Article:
Updates from the Vol 31 Launch Reception Party, 11/13

SANTA CLARA, Calif. – On November 13th, at the Tarragon Restaurant in Sunnyvale, California, Volume 31 of the Santa Clara High Technology Law Journal held its launch reception party. The launch party was attended by members of firms Baker Botts, Foley & Lardner, Gard & Kaslow, Hopkins & Carley, and Redbrick IP; employees from companies Coursera, Crown Castle, Intuit, IP Checkups, and SAP America; students from Stanford Law School and Santa Clara University School of Law; and past and present HTLJ Journal members, editors and associates alike. The event was put together by one of our wonderful Business Editors, Ruby Bielik.

In addition to bringing practitioners and students together, a short program was held at 6:30 p.m. to bring the attendees up to date on Journal events:


On the business side – First, there are a couple of key points that the Journal’s business side is working on ensuring: to keep the Journal financially stable, to keep in touch with Journal alumni and former board members, and to make the Journal an inseparable link of the Silicon Valley high tech community and a hub facilitating the networking between local high tech start-ups and the legal profession. Subscriptions and law school allotment will continue to be financial sources for the Journal, but the capacity to diversify financing based on networking projects will ensure that the Journal is financially self-sustaining in the long run.

Subscriptions: Subscribing to the Journal has been a primary stream of revenue. The subscribing process has been streamlined by creating a form downloadable from our new website, and the Journal is in the process of strengthening subscription efforts with thank-you and renewal letters.

Royalty Licenses: Over the summer, led by our Editor-in-Chief Erica Riel-Carden, the Journal was able to renegotiate its Lexis royalty license until 2019! According to the Lexis representative, less than 10% of the 700 plus titles have a royalty associated with them!

Alumni Outreach: In an attempt to revitalize alumni networking, Erica had a team of eight associates focus on updating the Journal’s internal alumni list this semester. Big thanks to Addam Kaufman, Erika Illana, Hien Lien, Joel Hamel, Li Li, Real Yang, Sara Townsend, and Sona Makker for successfully reaching out to most of our alumni from volumes 1 through 30. We have a strong community of over 700 practitioners who want to stay in touch.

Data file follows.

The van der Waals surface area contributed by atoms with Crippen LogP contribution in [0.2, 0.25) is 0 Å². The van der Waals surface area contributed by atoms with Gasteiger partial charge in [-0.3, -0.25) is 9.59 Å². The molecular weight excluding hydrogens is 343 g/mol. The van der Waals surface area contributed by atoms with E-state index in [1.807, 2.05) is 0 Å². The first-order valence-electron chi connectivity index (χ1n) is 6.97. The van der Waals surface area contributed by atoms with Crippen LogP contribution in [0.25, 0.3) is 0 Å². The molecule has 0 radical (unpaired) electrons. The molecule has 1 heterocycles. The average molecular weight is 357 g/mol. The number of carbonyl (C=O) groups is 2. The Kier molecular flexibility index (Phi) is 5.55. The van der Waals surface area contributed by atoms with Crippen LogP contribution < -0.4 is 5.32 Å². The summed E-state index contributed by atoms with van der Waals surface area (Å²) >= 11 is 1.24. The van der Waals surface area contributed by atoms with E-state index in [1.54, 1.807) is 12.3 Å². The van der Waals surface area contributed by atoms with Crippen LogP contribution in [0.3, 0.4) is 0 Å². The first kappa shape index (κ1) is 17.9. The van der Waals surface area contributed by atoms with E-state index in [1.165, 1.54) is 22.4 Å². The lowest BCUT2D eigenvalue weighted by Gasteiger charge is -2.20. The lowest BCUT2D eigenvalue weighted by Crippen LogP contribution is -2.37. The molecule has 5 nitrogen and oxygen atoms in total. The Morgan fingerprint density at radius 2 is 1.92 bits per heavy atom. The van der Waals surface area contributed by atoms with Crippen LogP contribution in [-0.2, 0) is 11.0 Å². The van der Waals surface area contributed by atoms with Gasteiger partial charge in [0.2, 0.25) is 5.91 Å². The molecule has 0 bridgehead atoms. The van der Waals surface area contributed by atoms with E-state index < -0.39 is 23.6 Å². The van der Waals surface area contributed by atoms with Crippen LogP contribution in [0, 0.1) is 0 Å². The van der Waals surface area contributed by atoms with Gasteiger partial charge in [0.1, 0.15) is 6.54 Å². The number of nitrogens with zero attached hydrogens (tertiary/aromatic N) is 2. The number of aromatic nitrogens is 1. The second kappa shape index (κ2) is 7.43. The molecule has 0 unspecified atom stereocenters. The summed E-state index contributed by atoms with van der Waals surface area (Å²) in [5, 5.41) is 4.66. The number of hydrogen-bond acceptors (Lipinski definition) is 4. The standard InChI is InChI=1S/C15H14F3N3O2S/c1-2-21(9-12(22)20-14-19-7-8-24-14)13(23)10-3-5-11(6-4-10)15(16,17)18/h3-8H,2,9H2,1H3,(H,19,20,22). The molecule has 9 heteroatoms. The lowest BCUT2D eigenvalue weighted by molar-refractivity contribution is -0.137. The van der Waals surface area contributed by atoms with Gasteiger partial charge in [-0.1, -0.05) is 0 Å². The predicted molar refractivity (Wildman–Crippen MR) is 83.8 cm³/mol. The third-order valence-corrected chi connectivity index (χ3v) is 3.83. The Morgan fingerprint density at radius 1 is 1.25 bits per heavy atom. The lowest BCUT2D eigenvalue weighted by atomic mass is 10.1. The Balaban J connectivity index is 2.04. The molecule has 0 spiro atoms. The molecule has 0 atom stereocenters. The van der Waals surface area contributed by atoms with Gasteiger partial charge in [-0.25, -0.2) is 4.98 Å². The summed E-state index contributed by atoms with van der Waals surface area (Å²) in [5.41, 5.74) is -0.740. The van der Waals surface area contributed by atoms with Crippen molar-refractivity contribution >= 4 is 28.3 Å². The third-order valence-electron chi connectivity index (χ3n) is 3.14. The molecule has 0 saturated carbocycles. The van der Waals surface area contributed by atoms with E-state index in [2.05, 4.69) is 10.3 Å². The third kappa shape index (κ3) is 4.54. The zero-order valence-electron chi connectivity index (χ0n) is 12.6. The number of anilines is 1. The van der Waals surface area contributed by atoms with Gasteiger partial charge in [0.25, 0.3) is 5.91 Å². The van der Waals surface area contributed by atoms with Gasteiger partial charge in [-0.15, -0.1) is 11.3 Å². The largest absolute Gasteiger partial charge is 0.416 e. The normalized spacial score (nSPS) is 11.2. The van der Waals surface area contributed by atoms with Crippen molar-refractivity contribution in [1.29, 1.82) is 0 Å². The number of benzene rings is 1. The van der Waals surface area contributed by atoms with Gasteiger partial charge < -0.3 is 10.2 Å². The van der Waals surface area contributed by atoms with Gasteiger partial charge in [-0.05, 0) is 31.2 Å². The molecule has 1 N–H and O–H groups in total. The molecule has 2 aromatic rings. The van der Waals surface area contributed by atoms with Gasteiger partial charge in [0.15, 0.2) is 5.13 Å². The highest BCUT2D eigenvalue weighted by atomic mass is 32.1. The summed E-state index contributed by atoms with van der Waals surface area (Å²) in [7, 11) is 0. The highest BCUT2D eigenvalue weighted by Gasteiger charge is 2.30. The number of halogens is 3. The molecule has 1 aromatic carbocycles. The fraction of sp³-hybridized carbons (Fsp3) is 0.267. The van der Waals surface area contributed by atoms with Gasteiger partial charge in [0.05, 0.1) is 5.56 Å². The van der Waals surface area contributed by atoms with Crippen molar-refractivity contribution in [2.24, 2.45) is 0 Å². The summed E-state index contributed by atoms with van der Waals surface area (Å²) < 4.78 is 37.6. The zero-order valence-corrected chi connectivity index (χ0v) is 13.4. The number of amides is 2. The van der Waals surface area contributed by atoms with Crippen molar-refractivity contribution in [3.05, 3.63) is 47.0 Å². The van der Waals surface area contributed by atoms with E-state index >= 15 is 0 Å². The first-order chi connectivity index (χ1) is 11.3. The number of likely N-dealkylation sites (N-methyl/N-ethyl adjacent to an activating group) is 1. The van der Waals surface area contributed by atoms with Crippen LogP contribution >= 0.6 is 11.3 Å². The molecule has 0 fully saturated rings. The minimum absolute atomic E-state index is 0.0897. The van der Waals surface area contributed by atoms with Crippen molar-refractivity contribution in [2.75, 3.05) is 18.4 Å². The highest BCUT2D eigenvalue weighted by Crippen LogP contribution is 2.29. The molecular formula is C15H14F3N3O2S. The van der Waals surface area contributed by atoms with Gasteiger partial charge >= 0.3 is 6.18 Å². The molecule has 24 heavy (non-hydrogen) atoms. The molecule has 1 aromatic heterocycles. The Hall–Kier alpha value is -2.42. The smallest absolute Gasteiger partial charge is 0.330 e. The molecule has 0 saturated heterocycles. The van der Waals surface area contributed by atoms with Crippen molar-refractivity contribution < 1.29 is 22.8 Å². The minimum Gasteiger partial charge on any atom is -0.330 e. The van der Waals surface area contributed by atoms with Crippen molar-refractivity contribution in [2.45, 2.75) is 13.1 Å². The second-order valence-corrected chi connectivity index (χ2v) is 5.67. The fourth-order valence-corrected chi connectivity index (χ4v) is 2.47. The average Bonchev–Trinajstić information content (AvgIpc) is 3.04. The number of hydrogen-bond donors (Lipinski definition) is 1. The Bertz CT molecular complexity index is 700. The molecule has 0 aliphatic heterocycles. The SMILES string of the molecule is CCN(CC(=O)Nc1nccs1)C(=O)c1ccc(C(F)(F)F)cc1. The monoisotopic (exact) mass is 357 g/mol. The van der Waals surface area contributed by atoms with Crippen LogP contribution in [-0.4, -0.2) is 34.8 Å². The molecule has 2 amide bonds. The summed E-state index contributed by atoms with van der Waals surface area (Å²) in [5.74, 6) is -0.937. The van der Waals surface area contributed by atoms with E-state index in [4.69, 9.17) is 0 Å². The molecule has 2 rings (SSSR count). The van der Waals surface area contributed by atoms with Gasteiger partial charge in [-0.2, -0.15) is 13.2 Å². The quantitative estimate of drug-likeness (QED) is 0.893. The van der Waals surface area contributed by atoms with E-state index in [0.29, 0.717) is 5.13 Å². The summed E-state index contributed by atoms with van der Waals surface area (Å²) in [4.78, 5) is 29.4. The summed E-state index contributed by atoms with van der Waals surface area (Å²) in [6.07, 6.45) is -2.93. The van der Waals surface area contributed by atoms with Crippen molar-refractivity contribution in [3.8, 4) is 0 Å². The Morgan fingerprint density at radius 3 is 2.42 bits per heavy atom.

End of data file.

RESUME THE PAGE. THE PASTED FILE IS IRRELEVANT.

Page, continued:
Citations: For the past several years, the Journal has used this statistic in our marketing efforts: “We have been cited in approximately 500 courts and journals across the country including 30 Federal Court Cases, 9 State Supreme Court Cases, 4 State Courts of Appeal Cases, and 1 U.S. Supreme Court Case.” As of today, the Journal has now been cited in approximately 2,800 journals (2300 more) across the country and 34 different courts including 5 more Federal Court Cases (35 total), 3 more State Supreme Court Cases (12 total). The Journal will be posting all of the cited journal articles and cases on our new website soon. Two associates, Shannon Calamia and Forest Miles, worked with Lexis, Bloomberg and Westlaw representatives to update this statistic and create a usable research strategy for many volumes ahead.

On the annual symposium Jan. 23 –  The 2015 Symposium, “Open Source in the Legal Field,” will take place on January 23, 2015 from 9 a.m. to 3:15 p.m. at the Benson Memorial Center of Santa Clara University in Santa Clara, Calif.